By a unanimous vote on September 22, 2011, the board of the Giant Screen Cinema Association accepted the role of stewardship of DIGSS 1.0, with a goal of further developing the recommendations.


In the summer of 2010, when the DISCUSS meeting was held, no 4K digital cinema projectors had been publicly demonstrated, and based on the performance of existing 2K projectors, most participants were skeptical that 4K would be an adequate replacement for 15/70 film. Only four GS film theaters had converted to 2K digital at that time. Much discussion centered on how to obtain a digital image with an aspect ratio of 4:3 at resolutions of 6K (horizontally) or higher, including various methods of combining images from multiple projectors.

Later that year, the first 4K prototypes were revealed, and in January 2011, a side-by-side comparison of 4K and 15/70 film was held at Moody Gardens in Galveston, TX. Although the “shootout” was not technically perfect, the unexpected consensus of most GS industry participants was that 4K was, in fact, an acceptable replacement for 15/70. That opinion was confirmed by a similar demonstration at Moody Gardens a year later.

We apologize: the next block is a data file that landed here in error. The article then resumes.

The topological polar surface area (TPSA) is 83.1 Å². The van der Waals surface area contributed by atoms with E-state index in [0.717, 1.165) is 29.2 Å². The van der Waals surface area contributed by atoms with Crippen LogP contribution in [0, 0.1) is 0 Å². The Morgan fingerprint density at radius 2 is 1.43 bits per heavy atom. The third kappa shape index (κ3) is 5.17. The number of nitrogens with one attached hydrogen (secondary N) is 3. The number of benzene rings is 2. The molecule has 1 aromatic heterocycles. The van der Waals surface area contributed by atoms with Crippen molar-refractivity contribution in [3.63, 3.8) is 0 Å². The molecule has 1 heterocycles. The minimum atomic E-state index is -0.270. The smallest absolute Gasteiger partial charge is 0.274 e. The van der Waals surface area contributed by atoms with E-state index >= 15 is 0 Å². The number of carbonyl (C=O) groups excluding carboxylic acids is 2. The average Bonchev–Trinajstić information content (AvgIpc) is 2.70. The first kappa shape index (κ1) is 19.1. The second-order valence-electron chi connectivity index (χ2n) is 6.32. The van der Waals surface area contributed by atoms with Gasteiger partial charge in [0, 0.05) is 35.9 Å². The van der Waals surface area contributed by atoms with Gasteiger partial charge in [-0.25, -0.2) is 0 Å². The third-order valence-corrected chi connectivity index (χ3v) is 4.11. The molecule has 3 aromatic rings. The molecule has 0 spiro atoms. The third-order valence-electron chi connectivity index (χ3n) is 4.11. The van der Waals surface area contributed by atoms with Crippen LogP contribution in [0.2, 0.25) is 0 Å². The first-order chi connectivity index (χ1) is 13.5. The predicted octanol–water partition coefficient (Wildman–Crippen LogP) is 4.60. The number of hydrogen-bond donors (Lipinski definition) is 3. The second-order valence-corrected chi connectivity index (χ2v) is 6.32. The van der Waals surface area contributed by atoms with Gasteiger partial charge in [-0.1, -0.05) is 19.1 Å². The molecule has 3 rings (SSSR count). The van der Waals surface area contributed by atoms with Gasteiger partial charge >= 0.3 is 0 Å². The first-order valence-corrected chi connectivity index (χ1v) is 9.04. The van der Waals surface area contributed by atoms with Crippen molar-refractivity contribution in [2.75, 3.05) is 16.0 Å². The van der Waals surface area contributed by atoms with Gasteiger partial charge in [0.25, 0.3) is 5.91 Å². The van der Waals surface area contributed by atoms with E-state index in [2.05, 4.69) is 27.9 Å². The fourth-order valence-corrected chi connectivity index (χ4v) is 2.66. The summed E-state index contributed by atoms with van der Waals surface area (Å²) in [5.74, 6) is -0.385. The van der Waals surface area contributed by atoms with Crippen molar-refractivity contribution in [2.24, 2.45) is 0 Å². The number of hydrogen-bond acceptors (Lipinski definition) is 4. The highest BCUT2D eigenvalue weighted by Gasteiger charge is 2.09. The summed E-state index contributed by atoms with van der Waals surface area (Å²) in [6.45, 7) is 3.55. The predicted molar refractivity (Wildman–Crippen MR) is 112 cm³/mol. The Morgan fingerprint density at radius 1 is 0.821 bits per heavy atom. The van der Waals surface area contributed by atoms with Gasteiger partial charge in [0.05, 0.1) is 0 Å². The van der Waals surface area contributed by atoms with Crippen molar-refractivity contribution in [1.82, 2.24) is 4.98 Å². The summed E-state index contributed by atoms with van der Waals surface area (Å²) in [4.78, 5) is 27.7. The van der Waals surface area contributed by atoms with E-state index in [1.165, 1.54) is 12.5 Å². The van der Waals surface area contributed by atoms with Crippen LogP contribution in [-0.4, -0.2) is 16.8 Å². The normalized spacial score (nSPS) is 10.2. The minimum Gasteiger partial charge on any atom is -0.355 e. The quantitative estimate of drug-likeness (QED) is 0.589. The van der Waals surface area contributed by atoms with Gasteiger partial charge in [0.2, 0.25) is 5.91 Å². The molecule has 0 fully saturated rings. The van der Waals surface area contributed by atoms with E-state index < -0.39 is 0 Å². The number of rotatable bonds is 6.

In September 2014, as part of the Giant Screen Cinema Association’s fall conference, Christie Digital arranged a demonstration of a dual-projector, six-primary (6P) , laser-illuminated 3D projection system in a Toronto area multiplex theater. Most observers were very impressed with the image quality, which achieved levels of 14 fL in 3D and was capable of 120 fps.

In October 2014, the Science Museum of Virginia hosted a demonstration of Evans & Sutherland’s Digistar 5 fulldome system, with nominal 8K resolution. (As used by fulldome system suppliers, “8K” is a marketing designation that refers to the use of multiple 4K projectors in a tiled configuration. In such systems, the actual number of unique pixels across the dome is roughly 6200.) The presentation included the side-by-side comparison of 15/70 film and digital projection on a dome. The consensus of most at the meeting was that the image quality of fulldome 8K, especially at 60 fps, matched or exceeded film.